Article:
She is also active on singles Facebook groups for Jews like Corona Crushes and MeetJew Post-Grad Dating, which has a matchmaking feature. Members can fill out a form with information and preferences, and the group administrators send a weekly email of matches with their email or social media profile.

 “Sometimes I slide into DMs,” Galpern said.

 She’s also tried virtual speed dating on apps like Filter Off, but said she often ends up connecting with men who don’t live in New York.

 One benefit of starting with a video date is that it has saved Galpern from bad in-person dates. Once, she had a quick, spontaneous video chat with a match she’d planned on meeting in person. They didn’t hit it off, so she canceled the date.

“If you can’t have a four-minute conversation, then how are you going to have an hour or so date?” she said.

 Psychotherapist Krol, who often discusses dating with her clients, noticed that some people will take more time to get to know each other virtually before meeting up offline. For those who are meeting virtually, she suggests treating those dates like regular, in-person dates, such as getting dressed up to show the other person you put in effort and care.

“You can get a little excited for it, get yourself in that kind of mood, excited to meet the person as if you’re going out with them,” she added.

Planning an activity or even having drinks or coffee while you’re video chatting can make it feel more like a date, not just a conversation with a friend, Krol said.

“People can open up quicker when they are virtually dating than they normally would offline – people’s walls are kind of torn down,” she said. “There’s more of a sense of comfort opening up to people through text or the phone. It feels less risky to them.”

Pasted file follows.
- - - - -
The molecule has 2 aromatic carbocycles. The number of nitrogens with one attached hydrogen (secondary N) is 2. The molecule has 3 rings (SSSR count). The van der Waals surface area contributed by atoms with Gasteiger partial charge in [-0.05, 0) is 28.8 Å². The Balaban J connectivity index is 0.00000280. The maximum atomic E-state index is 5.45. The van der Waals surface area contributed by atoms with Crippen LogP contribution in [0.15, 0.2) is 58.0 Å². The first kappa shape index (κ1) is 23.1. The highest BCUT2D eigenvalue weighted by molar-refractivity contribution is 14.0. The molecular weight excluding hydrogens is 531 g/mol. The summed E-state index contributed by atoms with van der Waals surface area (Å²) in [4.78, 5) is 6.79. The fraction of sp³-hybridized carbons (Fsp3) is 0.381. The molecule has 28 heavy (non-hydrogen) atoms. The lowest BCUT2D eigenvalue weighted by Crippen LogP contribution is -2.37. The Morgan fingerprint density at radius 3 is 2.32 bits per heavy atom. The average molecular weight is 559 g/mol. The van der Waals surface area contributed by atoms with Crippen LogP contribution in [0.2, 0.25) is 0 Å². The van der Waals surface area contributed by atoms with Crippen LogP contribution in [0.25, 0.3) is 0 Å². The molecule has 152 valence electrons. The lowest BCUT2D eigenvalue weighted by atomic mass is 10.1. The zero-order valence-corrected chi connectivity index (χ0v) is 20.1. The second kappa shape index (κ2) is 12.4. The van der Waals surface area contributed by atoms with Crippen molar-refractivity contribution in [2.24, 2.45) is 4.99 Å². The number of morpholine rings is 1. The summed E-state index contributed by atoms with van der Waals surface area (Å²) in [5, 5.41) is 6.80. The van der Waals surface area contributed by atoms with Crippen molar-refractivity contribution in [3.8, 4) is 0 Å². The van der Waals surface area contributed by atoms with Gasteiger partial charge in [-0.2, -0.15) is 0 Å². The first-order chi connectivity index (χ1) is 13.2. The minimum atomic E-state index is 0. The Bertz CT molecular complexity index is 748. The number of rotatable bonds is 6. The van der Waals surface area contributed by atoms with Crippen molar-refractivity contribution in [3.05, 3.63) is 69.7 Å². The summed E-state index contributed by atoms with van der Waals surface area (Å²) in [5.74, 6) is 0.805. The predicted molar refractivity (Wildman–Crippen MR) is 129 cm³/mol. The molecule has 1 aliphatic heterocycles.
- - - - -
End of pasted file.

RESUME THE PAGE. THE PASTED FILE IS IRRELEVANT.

She’s also noticed people are committing faster than they normally would. This could be because they’re connecting more deeply or more quickly online. Plus, health considerations could be a factor; many people don’t want to date multiple partners anymore, she said.

 Woodside resident Rita met people online and in person before the pandemic. She met her boyfriend through Tinder in March, the week after the city shut down. Since they’re both active, their first date began in a park in Queens — “we goofed around on the monkey bars,” she said — and continued with a walk back to her apartment. In the spring, they’d often make each other dinner at their respective apartments, and as it got warmer, dates included bike rides and outings at the park and the beach.

 Ironically, the pandemic could have some benefits for those who are dating. Rita said it may have reduced the amount of “game-playing” and wondering where she stood. And, because she couldn’t socialize as much as she normally would, she was able to spend more quality time with her boyfriend. Plus, she wasn’t as worried that he’d be dating other people in the beginning of their relationship.

 “[The pandemic] forced me to be patient and removed a lot of toxicity,” she said.